Many countries pay over 50% income on school supplies: WorldRemit

By Our Reporter
Photo by Sigmund on Unsplash

Australian basic educational needs average AUD $236 per child and AUD $410 per household

With students heading back to school in countries around the world, families are readying their children with the proper gear for a successful school year.

In keeping with the spirit of this exciting time, WorldRemit conducted a 10-country study[1] to determine the cost of educational needs across a number of markets, mining data to compare average costs of school supplies with average annual incomes and average number of children per household.

WorldRemit compared four developed economies in the study—the USA, UK, Australia and Canada—and found educational costs, including stationery, school and PE wear, and extras, such as a lunch bag and backpack, are the highest in Canada (AUD $281), followed by UK (AUD $249), Australia (AUD $236) and the US (AUD $230). However, when looking at average school supply costs per household, the UK (AUD $464) is the highest, followed by Canada (AUD $441), US (AUD $423), and then Australia (AUD $410), with costs equating to 9% of the total average monthly income for Australians.

The study also compared educational costs in some of the key remittance recipient countries from Australia, including India, the Philippines, Nigeria and Uganda.

In Nigeria and Uganda, costs of basic school supplies are more than 100% of the average monthly salary for households. Alternatively, for Filipinos, those back home can expect to pay 78% of their monthly salary to cover school expenses this season, whereas those in India can expect to pay 68% of their monthly salary.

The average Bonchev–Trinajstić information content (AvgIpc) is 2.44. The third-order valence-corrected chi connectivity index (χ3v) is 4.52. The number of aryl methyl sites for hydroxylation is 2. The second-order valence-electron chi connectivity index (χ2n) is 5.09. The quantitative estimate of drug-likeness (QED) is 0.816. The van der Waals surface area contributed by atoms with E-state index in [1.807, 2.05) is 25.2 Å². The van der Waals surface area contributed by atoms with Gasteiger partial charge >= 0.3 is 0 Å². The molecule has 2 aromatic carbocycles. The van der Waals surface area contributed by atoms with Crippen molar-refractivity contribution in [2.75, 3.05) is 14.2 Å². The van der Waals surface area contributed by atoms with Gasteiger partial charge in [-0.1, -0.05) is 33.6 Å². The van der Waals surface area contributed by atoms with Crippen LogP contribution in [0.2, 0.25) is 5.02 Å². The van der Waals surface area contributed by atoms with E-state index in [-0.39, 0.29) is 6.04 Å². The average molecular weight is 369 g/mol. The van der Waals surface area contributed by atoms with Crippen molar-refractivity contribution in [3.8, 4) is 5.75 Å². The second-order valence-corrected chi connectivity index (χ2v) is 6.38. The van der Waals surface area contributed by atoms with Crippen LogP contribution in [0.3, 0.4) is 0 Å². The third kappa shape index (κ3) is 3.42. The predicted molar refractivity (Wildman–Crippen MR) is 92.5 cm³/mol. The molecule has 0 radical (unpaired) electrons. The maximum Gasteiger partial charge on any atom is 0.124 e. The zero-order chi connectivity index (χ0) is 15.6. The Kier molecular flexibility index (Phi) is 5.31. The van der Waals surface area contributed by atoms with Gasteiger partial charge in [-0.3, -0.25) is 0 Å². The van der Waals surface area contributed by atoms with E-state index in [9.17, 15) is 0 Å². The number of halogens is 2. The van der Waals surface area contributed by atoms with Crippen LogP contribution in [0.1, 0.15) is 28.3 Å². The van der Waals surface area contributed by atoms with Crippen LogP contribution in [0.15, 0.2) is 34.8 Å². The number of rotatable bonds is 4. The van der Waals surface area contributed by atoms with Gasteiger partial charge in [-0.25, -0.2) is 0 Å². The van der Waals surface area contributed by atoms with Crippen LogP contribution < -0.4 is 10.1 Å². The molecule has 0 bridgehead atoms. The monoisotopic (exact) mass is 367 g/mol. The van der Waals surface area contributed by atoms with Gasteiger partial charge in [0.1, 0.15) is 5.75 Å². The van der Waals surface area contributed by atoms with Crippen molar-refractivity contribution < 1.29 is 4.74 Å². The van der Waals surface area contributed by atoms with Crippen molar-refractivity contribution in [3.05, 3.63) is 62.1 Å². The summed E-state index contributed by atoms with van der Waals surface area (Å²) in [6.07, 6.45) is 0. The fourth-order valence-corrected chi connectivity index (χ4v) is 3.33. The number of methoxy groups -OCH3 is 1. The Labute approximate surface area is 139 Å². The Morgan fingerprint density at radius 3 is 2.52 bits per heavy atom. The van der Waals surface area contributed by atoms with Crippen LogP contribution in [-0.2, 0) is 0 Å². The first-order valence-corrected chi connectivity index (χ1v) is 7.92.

Scott Eddington, Managing Director, Asia-Pacific at WorldRemit said: “More than 244 million people are classified as immigrants around the world and immigrants account for 30% of the population in Australia. Immigrants and overseas foreign workers are often working to support themselves whilst also supporting their families and communities back home and we know that funding education is one of the main reasons that overseas foreign workers send money back home.”

“Planning for a child’s return to school can take months of financial planning for those working overseas to support family in their home country. With school starting soon in India, the Philippines, Nigeria and Uganda, for those sending money to families, it’s important to have a reliable, safe option to ensure funds are received on time.”

According to the 2021 Q2 Consumer Expectations Survey published by the Central Bank of the Philippines, over half (52.2%) of remittances from April to June 2021 received in the Philippines were put towards education.

[1] WorldRemit back to school cost overview. (2021).

To learn more about the study and see full results, visit

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